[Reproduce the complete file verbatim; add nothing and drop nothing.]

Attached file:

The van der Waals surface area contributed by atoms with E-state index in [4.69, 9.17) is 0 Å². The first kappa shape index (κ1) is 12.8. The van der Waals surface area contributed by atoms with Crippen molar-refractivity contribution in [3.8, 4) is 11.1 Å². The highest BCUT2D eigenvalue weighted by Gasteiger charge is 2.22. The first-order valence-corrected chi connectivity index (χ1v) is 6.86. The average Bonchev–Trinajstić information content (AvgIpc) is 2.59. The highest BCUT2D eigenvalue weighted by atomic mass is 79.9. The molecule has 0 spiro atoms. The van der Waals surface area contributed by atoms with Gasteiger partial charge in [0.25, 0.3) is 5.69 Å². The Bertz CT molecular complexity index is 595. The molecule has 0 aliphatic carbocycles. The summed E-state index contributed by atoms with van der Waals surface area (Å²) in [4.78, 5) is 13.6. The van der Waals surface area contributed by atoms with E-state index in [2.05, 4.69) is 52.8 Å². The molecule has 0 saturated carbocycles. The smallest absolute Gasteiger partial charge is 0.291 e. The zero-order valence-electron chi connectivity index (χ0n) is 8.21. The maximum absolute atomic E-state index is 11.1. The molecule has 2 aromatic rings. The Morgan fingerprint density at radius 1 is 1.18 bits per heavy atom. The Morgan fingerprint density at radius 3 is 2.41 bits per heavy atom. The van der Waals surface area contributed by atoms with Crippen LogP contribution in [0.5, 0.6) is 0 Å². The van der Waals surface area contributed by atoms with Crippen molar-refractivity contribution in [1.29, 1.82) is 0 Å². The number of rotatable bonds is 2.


The van der Waals surface area contributed by atoms with E-state index in [4.69, 9.17) is 0 Å². The first kappa shape index (κ1) is 12.8. The van der Waals surface area contributed by atoms with Crippen molar-refractivity contribution in [3.8, 4) is 11.1 Å². The highest BCUT2D eigenvalue weighted by Gasteiger charge is 2.22. The first-order valence-corrected chi connectivity index (χ1v) is 6.86. The average Bonchev–Trinajstić information content (AvgIpc) is 2.59. The highest BCUT2D eigenvalue weighted by atomic mass is 79.9. The molecule has 0 spiro atoms. The van der Waals surface area contributed by atoms with Gasteiger partial charge in [0.25, 0.3) is 5.69 Å². The Bertz CT molecular complexity index is 595. The molecule has 0 aliphatic carbocycles. The summed E-state index contributed by atoms with van der Waals surface area (Å²) in [4.78, 5) is 13.6. The van der Waals surface area contributed by atoms with E-state index in [2.05, 4.69) is 52.8 Å². The molecule has 0 saturated carbocycles. The smallest absolute Gasteiger partial charge is 0.291 e. The zero-order valence-electron chi connectivity index (χ0n) is 8.21. The maximum absolute atomic E-state index is 11.1. The molecule has 2 aromatic rings. The Morgan fingerprint density at radius 1 is 1.18 bits per heavy atom. The Morgan fingerprint density at radius 3 is 2.41 bits per heavy atom. The van der Waals surface area contributed by atoms with Crippen LogP contribution in [0.5, 0.6) is 0 Å². The van der Waals surface area contributed by atoms with Crippen molar-refractivity contribution in [1.29, 1.82) is 0 Å². The number of rotatable bonds is 2.